Haitian Revolution and 1807 Abolition Act
Dr Hakim Adi will be presenting a lecture “The Role of the Haitian Revolution & its Impact on the 1807 Abolition Act.” [London, Harrow Council Chambers, 13November 6-9pm] which draws on his article “The wider historical context of the abolition of the transatlantic slave trade” [see below]. Hakim explains why slavery which was essential to the British economy, ended so abruptly and what part the Haitian revolution played in abolition.
Much has been written about the Haitian revolution, but less on the women revolutionaries who also took part. Suzanne BÃ©lair, called SanitÃ© Belair and CÃ©cile Fatiman were two of these revolutionary women. SanitÃ© Belair was married to Charles Belair, a lieutenant and aide to Toussaint L’ouverture. Just a few months after she joined the revolution, SanitÃ© was captured. In order that she was not alone her husband gave himself up. In 1802, just two years before Haiti became the first independent Black nation, the couple were taken to Cap-HaÃ¯tien where Charles Belair was shot and SanitÃ© decapitated. CÃ©cile Fatiman was a voudou high priestess, a mambo who was one of the presiding priests along with Dutty Boukman at the ceremony to mark the launch of the revolution at Bwa Kayiman, remembered every 14th August.
In March 2007 large-scale commemorative events were organised to mark the bi-centenary of the parliamentary act to abolish the trans-Atlantic slave trade.
This unprecedented commemoration of a historical event, in which the British government itself is playing a leading role, was difficult to avoid.
There has been a frenzy in the British media. We have seen government publications (allegedly designed to enlighten the public); meetings and exhibitions; a debate in parliament; an apology from London’s mayor; the issuing of postage stamps; a service in Westminster Abbey; and release of the film Amazing Grace which promotes the well-established myth that abolition was largely due to the efforts of the Hull-based MP William Wilberforce.
It would be hoped that owing to the vast amount of information that is being disseminated, everyone would be now disabused of such erroneous views; and would be able to place both the so-called abolition and the centuries of trafficking of human flesh from Africa in historical perspective. The commemorative events certainly provide the opportunity for broad and in depth discussion of Britain’s history and the crimes against humanity committed over many centuries.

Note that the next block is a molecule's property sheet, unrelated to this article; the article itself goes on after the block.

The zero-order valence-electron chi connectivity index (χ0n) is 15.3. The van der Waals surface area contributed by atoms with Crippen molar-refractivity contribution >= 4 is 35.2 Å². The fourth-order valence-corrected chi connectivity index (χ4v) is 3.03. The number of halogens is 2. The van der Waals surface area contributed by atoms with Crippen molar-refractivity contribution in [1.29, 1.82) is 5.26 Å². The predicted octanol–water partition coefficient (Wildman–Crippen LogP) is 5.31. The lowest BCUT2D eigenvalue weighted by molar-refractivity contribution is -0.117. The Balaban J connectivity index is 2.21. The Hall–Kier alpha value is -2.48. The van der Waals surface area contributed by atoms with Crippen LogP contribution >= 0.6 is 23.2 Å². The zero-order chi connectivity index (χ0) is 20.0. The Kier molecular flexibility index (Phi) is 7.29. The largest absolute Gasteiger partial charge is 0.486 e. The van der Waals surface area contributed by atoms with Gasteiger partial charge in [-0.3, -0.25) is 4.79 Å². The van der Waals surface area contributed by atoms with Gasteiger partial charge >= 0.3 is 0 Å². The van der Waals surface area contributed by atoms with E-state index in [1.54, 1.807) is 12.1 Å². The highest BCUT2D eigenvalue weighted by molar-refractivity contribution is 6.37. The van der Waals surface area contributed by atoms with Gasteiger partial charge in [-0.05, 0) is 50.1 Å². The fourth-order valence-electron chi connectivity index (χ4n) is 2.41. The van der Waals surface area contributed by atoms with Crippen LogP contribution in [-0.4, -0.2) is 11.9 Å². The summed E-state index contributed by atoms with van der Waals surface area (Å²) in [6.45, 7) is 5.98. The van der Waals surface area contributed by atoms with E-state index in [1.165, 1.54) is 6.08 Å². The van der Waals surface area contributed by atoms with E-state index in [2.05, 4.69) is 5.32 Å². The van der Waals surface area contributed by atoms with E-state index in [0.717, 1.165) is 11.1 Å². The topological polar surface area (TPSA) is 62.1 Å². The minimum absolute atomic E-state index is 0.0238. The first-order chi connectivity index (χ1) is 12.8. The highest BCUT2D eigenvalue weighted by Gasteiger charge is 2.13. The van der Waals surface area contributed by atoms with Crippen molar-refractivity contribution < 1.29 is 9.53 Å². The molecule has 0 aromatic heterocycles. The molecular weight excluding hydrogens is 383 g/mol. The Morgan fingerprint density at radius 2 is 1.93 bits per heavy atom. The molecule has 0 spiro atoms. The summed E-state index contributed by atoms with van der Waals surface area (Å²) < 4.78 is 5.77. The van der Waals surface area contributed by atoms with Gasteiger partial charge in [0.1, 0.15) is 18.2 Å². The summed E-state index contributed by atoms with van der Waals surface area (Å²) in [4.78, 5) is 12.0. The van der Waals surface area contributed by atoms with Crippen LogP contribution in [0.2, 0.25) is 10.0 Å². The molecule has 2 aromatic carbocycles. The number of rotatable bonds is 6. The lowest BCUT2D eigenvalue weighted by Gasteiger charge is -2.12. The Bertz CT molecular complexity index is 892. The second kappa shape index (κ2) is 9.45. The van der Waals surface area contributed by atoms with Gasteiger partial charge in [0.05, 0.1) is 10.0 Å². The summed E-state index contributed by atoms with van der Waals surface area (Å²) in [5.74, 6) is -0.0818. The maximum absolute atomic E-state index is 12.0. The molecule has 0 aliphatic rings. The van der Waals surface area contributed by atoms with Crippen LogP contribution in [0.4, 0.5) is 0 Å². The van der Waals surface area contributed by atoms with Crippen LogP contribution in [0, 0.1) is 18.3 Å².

But are we any clearer about what went on 1807? More importantly, do we know why parliament decided to make illegal an enterprise which had underpinned Britain’s economy throughout the 18th century, when Britain was the world’s leading slave trading power?
After all, Britain was involved in the trafficking of kidnapped and enslaved Africans from the mid-16th century, when this enterprise was pioneered by John Hawkins and Elizabeth Tudor, until the early 1930s, when legislation was still being passed outlawing slavery in Britain’s African colonies.
In the 18th century Britain, as the world’s leading slave trading power, transported about half of all enslaved Africans not only to its own colonies but also those of other major powers such as France and Spain. British ships transported at least 3,500,000 Africans across the Atlantic.
In total, this entire ‘trade’ led to the forced removal of some 15,000,000 Africans, transported to the colonies of the European powers and the Americas. Many millions more were killed in the process of enslavement and transportation. Historians now estimate that Africa’s population actually declined over a period of four centuries, or remained stagnant until the early 20th century.
In 1713 the British government was militarily victorious against its rivals in Europe. By the Treaty of Utrecht (the same treaty by which Britain lays claim to Gibraltar) , it gained the lucrative contract to supply Spain’s American colonies with enslaved Africans.
The government promptly sold the contract for £7.3m to the South Sea company, whose first governor happened to also be the chancellor of the exchequer.
Indeed the trafficking of Africans was the business of the rich and powerful from the outset. The monarchy was a zealous supporter and beneficiary, as was the Church of England. The slave trade was Britain’s trade in the 18th century. The British Prime Minister William Pitt declared that 80 per cent of all British foreign trade was associated with it. It contributed to the development of banking and insurance, shipbuilding and several manufacturing industries. Most of the inhabitants of Manchester were engaged in producing goods to be exchanged for enslaved Africans. Their trafficking led to the development of major ports of London, Bristol and Liverpool. Today it is difficult to find any major stately home, or cultural or financial institution which is not connected with the profits generated by this trade and the luxury items associated with it such as sugar, tobacco and coffee.
It might be wondered therefore why an enterprise that was so economically important to the rich and powerful in Britain in the 18th century should have been so abruptly ended in the first decade of the 19th century.
The answer requires the abolition of various myths and disinformation peddled since that time. One such myth is that abolition was largely the work of one man — William Wilberforce; and that it was carried out largely for humanitarian reasons. And there is another myth: that abolition was the work of an enlightened parliament, finally acknowledging the barbarism and inhumanity of the kidnapping, enslavement and trafficking of other human beings.
However, on the contrary, it is a matter of historical fact that the struggle to end the enslavement and trafficking of Africans was first initiated and pursued primarily by Africans themselves.
Historians now speak of centuries’ long wars of resistance in the Caribbean; of the maroons; of day to day large and small-scale liberation struggles.